It is a truth universally acknowledged throughout the writing world that no writer ever makes a killing. It's just not a profitable industry, this. Most writers spend their lives hunched bitterly over cramped desks in the corner of their bedroom / living room, cursing the day they ever lifted up that fountain pen, wishing they had taken up economics instead. And then they die, penniless, forgotten by all but a handful of faithful readers, leaving behind debts that run to five or more figures.
So much for making a living from writing, dear readers. But how are we to make our living, if not from the words we produce? All of us, to a man, most have a soul-crushing day job, if not to stop the landlord from throwing us out from under their roofs, carpets and all, but also to provide us with the actual time and material one needs to keep writing.
Readers do not despair, and behold: for I bring you a comprehensive list of the best possible day-jobs a writer can have.
Job one: librarian Most writers write for one solitary reason: words. Words, and maybe books. We love books. They smell funny. They've got notes written in the margins, curved, battered spines, and pages with the corners bent over. Their covers may sometimes look hilariously out-dated, but the words within will stand the test of time. They say what they mean obliquely, with a language unique to each writer, and they transport us away from our miserable little lives, one sentence at a time. Writers love books, they can't get enough of them. What better way to enjoy the company of books than by surrounding yourself with them? (The odd bit of book-stamping and interaction with members of the public notwithstanding).
Job two: Filing clerk The problem with most day-jobs is that they actively take time away from what you want to do, viz. writing. What better way to combine the dual pursuits of earning money to live, and finding time to write, than by finding a job that practically pays you to write your novel? Filing rooms are strange places. Filled with dust and bizarre categorisation systems, the filing room provides the young filing clerk with everything he needs to complete his first magnum opus. The smartest file-clerk arranges his filing-den into a colour-coded, labyrinthine system which nobody else in the building can fathom. This stops anyone else coming up to look for things themselves. The writer & filing clerk has done well: he has found a job that pays him to write, and he won't get interrupted while he's doing it.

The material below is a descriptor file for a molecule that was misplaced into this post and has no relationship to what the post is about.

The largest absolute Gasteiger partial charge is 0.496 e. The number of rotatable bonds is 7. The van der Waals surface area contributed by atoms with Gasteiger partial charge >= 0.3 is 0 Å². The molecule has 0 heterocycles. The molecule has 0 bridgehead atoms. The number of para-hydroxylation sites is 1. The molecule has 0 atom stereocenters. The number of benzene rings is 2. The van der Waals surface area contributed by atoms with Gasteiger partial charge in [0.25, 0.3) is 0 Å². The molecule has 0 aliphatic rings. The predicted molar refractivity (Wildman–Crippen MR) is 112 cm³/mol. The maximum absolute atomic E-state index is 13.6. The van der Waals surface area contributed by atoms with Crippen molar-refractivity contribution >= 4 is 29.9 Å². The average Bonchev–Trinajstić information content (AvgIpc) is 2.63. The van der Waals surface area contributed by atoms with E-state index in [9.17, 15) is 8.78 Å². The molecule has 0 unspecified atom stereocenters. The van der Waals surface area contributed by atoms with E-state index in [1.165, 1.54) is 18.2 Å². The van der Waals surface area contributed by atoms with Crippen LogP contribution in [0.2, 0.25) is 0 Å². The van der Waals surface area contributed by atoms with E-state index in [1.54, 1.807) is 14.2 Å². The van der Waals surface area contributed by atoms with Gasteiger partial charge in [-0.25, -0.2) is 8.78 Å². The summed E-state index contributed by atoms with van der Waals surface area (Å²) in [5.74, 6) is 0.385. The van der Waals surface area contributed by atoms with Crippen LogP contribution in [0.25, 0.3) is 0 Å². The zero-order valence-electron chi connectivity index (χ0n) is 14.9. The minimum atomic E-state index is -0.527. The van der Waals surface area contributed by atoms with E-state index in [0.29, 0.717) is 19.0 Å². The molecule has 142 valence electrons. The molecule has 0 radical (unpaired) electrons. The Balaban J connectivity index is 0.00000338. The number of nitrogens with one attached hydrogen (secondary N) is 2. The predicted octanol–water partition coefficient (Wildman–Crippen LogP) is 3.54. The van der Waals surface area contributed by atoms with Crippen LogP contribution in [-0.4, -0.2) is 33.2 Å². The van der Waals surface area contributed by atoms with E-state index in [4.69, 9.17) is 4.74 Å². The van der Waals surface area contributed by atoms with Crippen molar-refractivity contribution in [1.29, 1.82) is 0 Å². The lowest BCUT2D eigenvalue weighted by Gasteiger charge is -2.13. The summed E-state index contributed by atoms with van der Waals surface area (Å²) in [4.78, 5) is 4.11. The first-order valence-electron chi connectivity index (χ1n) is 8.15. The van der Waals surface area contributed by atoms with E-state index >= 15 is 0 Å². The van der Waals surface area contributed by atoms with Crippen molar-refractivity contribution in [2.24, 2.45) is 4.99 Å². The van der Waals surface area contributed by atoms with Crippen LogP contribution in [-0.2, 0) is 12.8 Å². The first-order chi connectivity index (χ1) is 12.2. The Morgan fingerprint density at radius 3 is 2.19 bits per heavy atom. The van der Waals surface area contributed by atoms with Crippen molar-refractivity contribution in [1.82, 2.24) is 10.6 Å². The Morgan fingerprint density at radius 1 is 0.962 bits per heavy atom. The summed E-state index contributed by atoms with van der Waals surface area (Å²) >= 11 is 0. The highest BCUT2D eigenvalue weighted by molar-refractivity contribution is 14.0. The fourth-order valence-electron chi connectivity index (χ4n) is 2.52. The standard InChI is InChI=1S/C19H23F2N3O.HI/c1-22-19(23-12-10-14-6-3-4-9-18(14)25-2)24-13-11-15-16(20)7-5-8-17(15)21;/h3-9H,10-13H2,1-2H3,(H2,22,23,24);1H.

Job three: Sales assistant in B&Q All human life finds its way to the hardware store. The young couple in the act of putting up shelves in their new home; the embittered, ageing old couple who no longer have anything to say to each other, buying a shed to enable one of them to escape into the garden. Hardware stores, even more than supermarkets, are a breeder for disagreement between husband and wife. Trawl the aisles of any branch of Sainsbury's Homebase and you'll find at least two divorces brewing somewhere in between the latticed trellis-work and the self tapping screws. No assistant in B&Q could ever find himself wanting for material for the newest novel; and when there's a quiet moment, he can escape to the display sheds in the garden centre section to go and write it.